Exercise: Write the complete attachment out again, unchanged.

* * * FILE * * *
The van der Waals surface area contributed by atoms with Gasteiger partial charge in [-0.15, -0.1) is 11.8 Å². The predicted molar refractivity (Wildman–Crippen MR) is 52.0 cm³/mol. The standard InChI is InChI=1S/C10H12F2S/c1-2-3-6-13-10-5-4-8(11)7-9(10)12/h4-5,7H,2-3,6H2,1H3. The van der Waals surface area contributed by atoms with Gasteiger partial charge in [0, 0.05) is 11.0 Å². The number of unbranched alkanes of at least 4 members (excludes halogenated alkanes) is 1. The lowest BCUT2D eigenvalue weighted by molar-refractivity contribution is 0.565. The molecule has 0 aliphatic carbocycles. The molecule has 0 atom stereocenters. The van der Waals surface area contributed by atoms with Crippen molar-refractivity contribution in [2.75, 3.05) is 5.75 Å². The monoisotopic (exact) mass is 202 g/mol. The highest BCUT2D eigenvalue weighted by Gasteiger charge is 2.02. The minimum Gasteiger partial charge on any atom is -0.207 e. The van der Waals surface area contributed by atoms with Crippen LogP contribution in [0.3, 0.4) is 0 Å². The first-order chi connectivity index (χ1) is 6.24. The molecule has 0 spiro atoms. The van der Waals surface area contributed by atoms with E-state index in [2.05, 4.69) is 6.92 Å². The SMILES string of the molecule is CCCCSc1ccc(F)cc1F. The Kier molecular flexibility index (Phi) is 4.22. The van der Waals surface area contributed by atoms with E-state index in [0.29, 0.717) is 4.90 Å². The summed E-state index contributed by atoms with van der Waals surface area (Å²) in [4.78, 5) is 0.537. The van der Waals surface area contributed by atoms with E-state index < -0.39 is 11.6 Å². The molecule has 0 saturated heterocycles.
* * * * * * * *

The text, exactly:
The van der Waals surface area contributed by atoms with Gasteiger partial charge in [-0.15, -0.1) is 11.8 Å². The predicted molar refractivity (Wildman–Crippen MR) is 52.0 cm³/mol. The standard InChI is InChI=1S/C10H12F2S/c1-2-3-6-13-10-5-4-8(11)7-9(10)12/h4-5,7H,2-3,6H2,1H3. The van der Waals surface area contributed by atoms with Gasteiger partial charge in [0, 0.05) is 11.0 Å². The number of unbranched alkanes of at least 4 members (excludes halogenated alkanes) is 1. The lowest BCUT2D eigenvalue weighted by molar-refractivity contribution is 0.565. The molecule has 0 aliphatic carbocycles. The molecule has 0 atom stereocenters. The van der Waals surface area contributed by atoms with Crippen molar-refractivity contribution in [2.75, 3.05) is 5.75 Å². The monoisotopic (exact) mass is 202 g/mol. The highest BCUT2D eigenvalue weighted by Gasteiger charge is 2.02. The minimum Gasteiger partial charge on any atom is -0.207 e. The van der Waals surface area contributed by atoms with Crippen LogP contribution in [0.3, 0.4) is 0 Å². The first-order chi connectivity index (χ1) is 6.24. The molecule has 0 spiro atoms. The van der Waals surface area contributed by atoms with E-state index in [2.05, 4.69) is 6.92 Å². The SMILES string of the molecule is CCCCSc1ccc(F)cc1F. The Kier molecular flexibility index (Phi) is 4.22. The van der Waals surface area contributed by atoms with E-state index in [0.29, 0.717) is 4.90 Å². The summed E-state index contributed by atoms with van der Waals surface area (Å²) in [4.78, 5) is 0.537. The van der Waals surface area contributed by atoms with E-state index < -0.39 is 11.6 Å². The molecule has 0 saturated heterocycles.